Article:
Wrighton said that the partnership with Brookings is a vital component of the development of Washington, D.C., programs by the university, an initiative led by Kent D. Syverud, associate vice chancellor for Washington, D.C., programs, dean of the university’s School of Law and the Ethan A.H. Shepley University Professor. Wrighton noted that there are many areas of possible collaboration between the university and Brookings, such as a long-standing Washington, D.C., program at the School of Law, intense interest among students to have internships in D.C., the development of the university’s McDonnell International Scholars Academy and Gephardt Institute for Public Service, and the growth of the university’s programs in energy and environment, public health and health policy.

Under the new agreement, Washington University and Brookings also will participate in a scholar-in-residence exchange program, and Washington University undergraduate and graduate students will have opportunities to become involved in Brookings programs of mutual interest to Brookings and Washington University.

“I am extremely pleased that we will be pursuing areas of common interest and opportunities for collaboration in research, policy studies, and academic activities,” Brookings President Strobe Talbott said. “We share a common benefactor, who helped a new president design a massive federal intervention in the markets and the economy. The parallels to today are striking, and I know that together we will continue to advance his faith in independent, high-quality policy research and education.”

Washington University and Brookings anticipate publishing the results of conferences, projects and other programs conducted through the new partnership with the Brookings Institution Press, operated by the Brookings Institution.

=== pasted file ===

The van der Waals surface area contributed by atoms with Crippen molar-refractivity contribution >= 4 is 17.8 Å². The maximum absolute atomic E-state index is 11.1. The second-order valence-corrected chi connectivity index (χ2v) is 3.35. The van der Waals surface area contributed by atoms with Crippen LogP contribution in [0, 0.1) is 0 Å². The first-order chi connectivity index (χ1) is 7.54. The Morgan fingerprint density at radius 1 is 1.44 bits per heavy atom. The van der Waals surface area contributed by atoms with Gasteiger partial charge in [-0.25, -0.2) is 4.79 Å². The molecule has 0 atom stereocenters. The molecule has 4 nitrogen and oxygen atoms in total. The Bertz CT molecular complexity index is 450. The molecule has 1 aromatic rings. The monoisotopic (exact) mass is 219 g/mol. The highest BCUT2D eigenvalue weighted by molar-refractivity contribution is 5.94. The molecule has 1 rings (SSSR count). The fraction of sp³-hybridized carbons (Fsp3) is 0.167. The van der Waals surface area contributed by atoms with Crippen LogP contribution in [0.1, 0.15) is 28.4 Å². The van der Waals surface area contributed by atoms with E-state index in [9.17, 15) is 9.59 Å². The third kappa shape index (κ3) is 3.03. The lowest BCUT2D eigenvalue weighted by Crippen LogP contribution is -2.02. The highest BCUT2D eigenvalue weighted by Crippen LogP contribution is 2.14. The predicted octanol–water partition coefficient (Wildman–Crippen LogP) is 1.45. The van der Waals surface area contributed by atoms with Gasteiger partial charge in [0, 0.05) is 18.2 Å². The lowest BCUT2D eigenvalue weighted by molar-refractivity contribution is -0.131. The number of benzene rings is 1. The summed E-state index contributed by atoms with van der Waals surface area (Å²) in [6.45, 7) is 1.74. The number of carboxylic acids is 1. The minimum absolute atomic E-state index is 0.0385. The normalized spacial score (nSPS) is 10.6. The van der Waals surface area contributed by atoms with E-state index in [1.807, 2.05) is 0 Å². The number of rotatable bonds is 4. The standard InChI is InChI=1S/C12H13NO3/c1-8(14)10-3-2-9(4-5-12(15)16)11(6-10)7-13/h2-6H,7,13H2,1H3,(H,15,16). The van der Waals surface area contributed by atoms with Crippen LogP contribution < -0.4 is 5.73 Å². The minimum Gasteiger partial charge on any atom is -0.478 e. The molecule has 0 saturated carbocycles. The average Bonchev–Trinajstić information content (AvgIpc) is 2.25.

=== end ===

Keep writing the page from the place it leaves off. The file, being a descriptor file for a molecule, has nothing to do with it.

“Clearly, Washington University’s faculty and students and the distinguished scholars at the Brookings Institution will have many opportunities to collaborate both in D.C. and in St. Louis,” said Chancellor Wrighton. “I am strongly committed to providing resources that will encourage such collaborative efforts and will value greatly the continuing partnership with Strobe Talbott and his colleagues at the Brookings Institution.”

The Brookings Institution is a private nonprofit organization devoted to independent research and innovative policy solutions. For more than 90 years, Brookings has analyzed current and emerging issues and produced new ideas that matter – for the nation and the world.

Washington University is counted among the world’s leaders in teaching and research and it draws students and faculty to St. Louis from all 50 states and more than 125 nations. Some 13,500 undergraduate, graduate and professional students enroll each year. The approximately 3,100 faculty teach in seven schools; 22 Nobel laureates have been associated with Washington University, with nine doing the major portion of their pioneering research here. The University is highly regarded for its commitment to excellence in learning. Its programs, administration, facilities, resources, and activities combine to further its mission of teaching, research, and service to society.

About Brookings

The Brookings Institution is a nonprofit organization based in Washington, D.C. Our mission is to conduct in-depth, nonpartisan research to improve policy and governance at local, national, and global levels.